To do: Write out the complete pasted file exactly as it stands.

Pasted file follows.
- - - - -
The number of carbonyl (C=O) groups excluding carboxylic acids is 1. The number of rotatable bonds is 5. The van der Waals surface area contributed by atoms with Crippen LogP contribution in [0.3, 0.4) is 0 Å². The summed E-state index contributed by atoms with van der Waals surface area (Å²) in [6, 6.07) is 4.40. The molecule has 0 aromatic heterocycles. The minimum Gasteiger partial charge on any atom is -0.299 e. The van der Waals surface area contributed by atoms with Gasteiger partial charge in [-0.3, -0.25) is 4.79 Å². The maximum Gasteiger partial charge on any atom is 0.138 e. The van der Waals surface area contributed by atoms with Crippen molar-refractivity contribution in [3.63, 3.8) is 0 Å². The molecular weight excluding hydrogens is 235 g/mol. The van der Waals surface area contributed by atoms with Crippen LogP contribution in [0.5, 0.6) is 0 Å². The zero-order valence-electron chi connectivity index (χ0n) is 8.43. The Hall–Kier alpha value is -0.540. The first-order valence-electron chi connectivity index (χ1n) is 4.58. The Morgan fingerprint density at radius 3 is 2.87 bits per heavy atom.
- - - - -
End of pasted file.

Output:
The number of carbonyl (C=O) groups excluding carboxylic acids is 1. The number of rotatable bonds is 5. The van der Waals surface area contributed by atoms with Crippen LogP contribution in [0.3, 0.4) is 0 Å². The summed E-state index contributed by atoms with van der Waals surface area (Å²) in [6, 6.07) is 4.40. The molecule has 0 aromatic heterocycles. The minimum Gasteiger partial charge on any atom is -0.299 e. The van der Waals surface area contributed by atoms with Gasteiger partial charge in [-0.3, -0.25) is 4.79 Å². The maximum Gasteiger partial charge on any atom is 0.138 e. The van der Waals surface area contributed by atoms with Crippen molar-refractivity contribution in [3.63, 3.8) is 0 Å². The molecular weight excluding hydrogens is 235 g/mol. The van der Waals surface area contributed by atoms with Crippen LogP contribution in [0.5, 0.6) is 0 Å². The zero-order valence-electron chi connectivity index (χ0n) is 8.43. The Hall–Kier alpha value is -0.540. The first-order valence-electron chi connectivity index (χ1n) is 4.58. The Morgan fingerprint density at radius 3 is 2.87 bits per heavy atom.